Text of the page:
A new wave

High or low, far or wide, cellular communication systems are poised to conquer them all

 
Last Updated: Saturday 04 July 2015

-- (Credit: Rustam Vania)WHILE cellular operating requirements in India vary greatly from state to state, one thing is certain - the demand for personal communications is increasing at a fantastic pace. India is currently witnessing a cellular frenzy which will boom in the next few years. What does the future hold for Indian telephone subscribers and how will operators cope with the drive for increased service, coverage and flexibility?

India's geography is highly varied constituting deserts, marshes and thick inaccessible jungles among other kinds of terrains, which makes it highly unsuitable for fixed telephone line systems. This means that people in many areas will ultimately have to rely on mobile cellular communications, particularly for business purposes.

Originally conceived as a mobile, vehicle-based system for business use, cellular technology is now dominated by business and personal demands for handportables. Users here will ultimately expect their personal phones to work in urban, suburban and rural environments, in tunnels, in streets, in buildings, in lifts and even on their tables in restaurants.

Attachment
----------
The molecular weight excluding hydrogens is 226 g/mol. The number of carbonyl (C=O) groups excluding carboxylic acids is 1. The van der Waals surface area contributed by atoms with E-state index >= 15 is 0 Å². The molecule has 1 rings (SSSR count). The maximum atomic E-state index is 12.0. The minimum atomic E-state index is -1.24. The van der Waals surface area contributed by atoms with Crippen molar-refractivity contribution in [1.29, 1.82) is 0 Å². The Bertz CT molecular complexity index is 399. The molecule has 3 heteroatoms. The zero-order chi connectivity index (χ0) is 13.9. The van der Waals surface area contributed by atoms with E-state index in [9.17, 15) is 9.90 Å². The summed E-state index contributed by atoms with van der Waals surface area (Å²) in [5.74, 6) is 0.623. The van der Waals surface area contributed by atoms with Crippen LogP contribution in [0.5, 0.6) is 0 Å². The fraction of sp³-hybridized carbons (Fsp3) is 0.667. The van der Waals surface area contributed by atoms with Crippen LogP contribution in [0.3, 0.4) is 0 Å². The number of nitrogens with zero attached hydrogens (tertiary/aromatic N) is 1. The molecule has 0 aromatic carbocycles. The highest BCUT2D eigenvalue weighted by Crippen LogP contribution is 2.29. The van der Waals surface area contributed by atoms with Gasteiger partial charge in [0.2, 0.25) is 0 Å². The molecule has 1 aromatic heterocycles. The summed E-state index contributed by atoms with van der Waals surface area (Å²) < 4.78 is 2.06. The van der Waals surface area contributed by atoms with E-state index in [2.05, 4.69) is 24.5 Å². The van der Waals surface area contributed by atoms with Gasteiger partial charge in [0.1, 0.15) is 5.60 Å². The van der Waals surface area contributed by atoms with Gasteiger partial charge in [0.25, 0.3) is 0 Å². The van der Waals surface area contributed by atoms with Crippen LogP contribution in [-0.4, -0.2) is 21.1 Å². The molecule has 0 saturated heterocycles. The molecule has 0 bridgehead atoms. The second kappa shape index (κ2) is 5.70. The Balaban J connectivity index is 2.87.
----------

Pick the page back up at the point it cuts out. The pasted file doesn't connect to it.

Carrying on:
Given the limited power output of hand- portables, these requirements represent significant challenges to the network operator. The fact that all calls are not restricted to in-car use means that much greater capacity is now required and coverage must be three-dimensional. Demands for higher portability would compel operators to install more base stations. Half-rate codec and microcellular underlays are some developments which will work to satisfy the huge demand for cellular coverage.

A recent ITU/OECD report stated that investment in telecommunications facilities generated reciprocal investment in trade, industry and agriculture - at a rate which averages 4 times the level of investment in telecommunications.

This means that operators will be more inclined to cater to urban populations. Unfortunately, this may force many areas to suffer from inadequate communication facilities. To overcome this, India is already considering cellular technology as an option for providing a viable alternative to land lines. Indeed, a recent ITU study showed that the average cost per subscriber of a cellular facility in some countries is lower than a fixed line provision.

One thing is certain, the emerging telecommunications bazaar in India is a unique market which holds much potential for overseas suppliers and local equipment manufacturers.

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